On Friday, a judge in the High Court of the Indian state of Gujarat dismissed opposition leader Rahul Gandhi's appeal to stay his conviction for defamation, crushing his hopes of attending the upcoming session of parliament.
Justice Hemant Prachchhak argued that Gandhi failed to provide a reasonable ground to have his conviction suspended, an order he stressed is an exemption to be granted in rare cases only.
The case against Prime Minister Modi's top opponent is, without question, politically motivated. The ruling government — headed by Modi — has prosecuted several politicians, none of whom have been members of the BJP. Modi and his accomplices are eradicating dissent in journalism and government, paving the way for an indefinite period of illegitimate one-party rule. However, the law will catch up with these machinations sooner rather than later.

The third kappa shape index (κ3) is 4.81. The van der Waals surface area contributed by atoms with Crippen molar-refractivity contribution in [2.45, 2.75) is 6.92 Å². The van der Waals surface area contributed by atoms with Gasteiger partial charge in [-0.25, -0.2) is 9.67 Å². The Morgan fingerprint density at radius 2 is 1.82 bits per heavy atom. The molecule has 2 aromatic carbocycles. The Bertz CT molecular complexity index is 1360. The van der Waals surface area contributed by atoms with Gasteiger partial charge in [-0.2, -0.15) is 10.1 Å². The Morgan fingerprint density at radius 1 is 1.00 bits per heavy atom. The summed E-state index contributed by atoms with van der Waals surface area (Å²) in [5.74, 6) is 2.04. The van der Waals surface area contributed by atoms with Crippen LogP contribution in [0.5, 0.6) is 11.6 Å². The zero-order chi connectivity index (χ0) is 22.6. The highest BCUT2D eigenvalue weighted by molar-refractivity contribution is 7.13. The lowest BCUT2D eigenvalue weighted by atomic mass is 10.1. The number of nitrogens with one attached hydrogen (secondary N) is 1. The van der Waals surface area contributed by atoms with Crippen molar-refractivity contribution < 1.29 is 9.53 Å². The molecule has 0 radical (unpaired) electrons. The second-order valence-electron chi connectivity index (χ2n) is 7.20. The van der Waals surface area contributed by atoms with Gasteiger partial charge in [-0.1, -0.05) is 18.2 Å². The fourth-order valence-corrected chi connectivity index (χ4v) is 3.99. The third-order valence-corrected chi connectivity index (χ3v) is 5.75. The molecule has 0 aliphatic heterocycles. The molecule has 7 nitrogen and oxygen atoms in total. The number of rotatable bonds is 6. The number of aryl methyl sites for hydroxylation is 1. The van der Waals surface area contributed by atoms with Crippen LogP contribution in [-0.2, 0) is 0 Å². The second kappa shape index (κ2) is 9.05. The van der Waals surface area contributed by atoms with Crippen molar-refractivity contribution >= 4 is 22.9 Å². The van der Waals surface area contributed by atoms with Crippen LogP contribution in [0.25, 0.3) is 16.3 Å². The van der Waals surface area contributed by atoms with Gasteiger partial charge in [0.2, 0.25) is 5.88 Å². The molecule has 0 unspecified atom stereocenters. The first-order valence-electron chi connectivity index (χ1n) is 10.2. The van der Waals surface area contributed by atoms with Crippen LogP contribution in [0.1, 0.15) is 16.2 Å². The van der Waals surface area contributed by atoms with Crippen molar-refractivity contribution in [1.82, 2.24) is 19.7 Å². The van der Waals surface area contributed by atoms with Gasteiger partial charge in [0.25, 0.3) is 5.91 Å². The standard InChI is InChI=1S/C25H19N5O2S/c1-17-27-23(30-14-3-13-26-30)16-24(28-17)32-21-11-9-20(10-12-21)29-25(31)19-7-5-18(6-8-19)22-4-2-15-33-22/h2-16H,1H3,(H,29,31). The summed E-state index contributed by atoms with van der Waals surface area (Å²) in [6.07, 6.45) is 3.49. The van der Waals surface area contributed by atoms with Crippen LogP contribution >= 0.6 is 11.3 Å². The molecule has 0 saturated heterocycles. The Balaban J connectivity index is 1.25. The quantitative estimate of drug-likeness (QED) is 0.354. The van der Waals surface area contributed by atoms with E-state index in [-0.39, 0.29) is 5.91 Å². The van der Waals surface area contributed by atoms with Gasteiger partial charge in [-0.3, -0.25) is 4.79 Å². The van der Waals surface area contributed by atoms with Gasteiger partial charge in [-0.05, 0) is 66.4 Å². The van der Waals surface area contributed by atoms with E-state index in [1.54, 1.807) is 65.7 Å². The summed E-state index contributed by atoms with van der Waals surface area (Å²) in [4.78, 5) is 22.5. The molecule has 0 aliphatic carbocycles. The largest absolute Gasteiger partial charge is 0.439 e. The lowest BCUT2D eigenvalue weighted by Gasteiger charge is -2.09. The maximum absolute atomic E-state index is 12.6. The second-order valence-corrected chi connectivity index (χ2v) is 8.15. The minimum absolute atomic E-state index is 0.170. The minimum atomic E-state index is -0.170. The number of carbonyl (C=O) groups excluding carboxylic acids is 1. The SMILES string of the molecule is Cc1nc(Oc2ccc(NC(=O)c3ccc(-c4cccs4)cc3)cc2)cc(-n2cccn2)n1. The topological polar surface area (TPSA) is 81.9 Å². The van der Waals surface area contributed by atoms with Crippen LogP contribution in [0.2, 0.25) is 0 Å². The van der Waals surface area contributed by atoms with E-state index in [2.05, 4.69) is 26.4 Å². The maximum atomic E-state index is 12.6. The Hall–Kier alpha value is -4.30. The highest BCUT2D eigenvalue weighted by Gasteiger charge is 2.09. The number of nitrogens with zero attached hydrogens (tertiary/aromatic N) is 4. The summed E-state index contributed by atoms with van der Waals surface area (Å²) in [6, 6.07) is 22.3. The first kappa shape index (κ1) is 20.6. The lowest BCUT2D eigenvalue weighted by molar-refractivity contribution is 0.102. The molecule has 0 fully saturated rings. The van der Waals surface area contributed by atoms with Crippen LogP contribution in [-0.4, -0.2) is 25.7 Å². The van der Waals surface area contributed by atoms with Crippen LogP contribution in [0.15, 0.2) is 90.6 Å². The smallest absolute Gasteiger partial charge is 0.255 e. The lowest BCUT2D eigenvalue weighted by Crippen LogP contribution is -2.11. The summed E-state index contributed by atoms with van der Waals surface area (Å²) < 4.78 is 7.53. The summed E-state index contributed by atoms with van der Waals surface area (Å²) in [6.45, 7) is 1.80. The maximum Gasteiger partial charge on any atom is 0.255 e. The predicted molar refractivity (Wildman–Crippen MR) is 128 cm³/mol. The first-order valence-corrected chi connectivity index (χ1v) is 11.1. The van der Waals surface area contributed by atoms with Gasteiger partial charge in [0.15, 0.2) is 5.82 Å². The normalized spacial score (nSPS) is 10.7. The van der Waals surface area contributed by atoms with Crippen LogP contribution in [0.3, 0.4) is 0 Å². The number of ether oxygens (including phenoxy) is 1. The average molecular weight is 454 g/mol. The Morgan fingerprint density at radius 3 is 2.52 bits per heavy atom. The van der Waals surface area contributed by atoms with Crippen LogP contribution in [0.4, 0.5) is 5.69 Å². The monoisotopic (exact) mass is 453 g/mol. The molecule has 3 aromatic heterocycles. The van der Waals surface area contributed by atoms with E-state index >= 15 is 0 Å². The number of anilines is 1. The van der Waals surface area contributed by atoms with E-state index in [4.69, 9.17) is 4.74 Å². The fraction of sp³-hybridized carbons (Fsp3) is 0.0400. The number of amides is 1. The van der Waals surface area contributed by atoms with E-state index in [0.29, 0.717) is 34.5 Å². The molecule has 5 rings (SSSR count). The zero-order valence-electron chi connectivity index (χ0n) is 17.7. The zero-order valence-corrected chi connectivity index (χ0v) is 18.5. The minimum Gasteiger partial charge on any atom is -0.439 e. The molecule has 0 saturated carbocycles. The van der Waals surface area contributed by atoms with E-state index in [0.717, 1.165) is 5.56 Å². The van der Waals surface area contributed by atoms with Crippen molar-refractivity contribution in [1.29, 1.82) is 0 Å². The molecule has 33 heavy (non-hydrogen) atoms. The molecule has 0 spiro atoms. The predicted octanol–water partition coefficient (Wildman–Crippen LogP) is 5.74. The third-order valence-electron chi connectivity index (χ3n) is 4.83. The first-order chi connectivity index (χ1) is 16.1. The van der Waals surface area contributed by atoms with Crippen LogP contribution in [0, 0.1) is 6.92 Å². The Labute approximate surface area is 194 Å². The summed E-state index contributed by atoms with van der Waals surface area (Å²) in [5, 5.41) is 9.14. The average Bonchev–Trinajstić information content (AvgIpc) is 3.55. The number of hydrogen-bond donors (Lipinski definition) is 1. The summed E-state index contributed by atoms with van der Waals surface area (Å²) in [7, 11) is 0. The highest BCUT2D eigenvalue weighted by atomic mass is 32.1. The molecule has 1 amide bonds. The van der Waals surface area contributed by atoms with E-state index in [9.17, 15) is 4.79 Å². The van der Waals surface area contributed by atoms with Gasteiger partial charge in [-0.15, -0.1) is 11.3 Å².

No one is above the law, nor is anyone able to dodge due judicial process for scurrilous statements, scandalous comments, or defamatory remarks. Just because India is a democracy doesn't mean citizens are entitled to throw inflammatory abuses at anyone. The sentence sets a precedent that insulting people for their caste or targeting them over their surname is inexcusable. Rahul Gandhi must learn a lesson from his conviction and choose his words more carefully in the future.
There is a 52% chance that there will be a non-BJP Prime Minister of India before 2030, according to the Metaculus prediction community.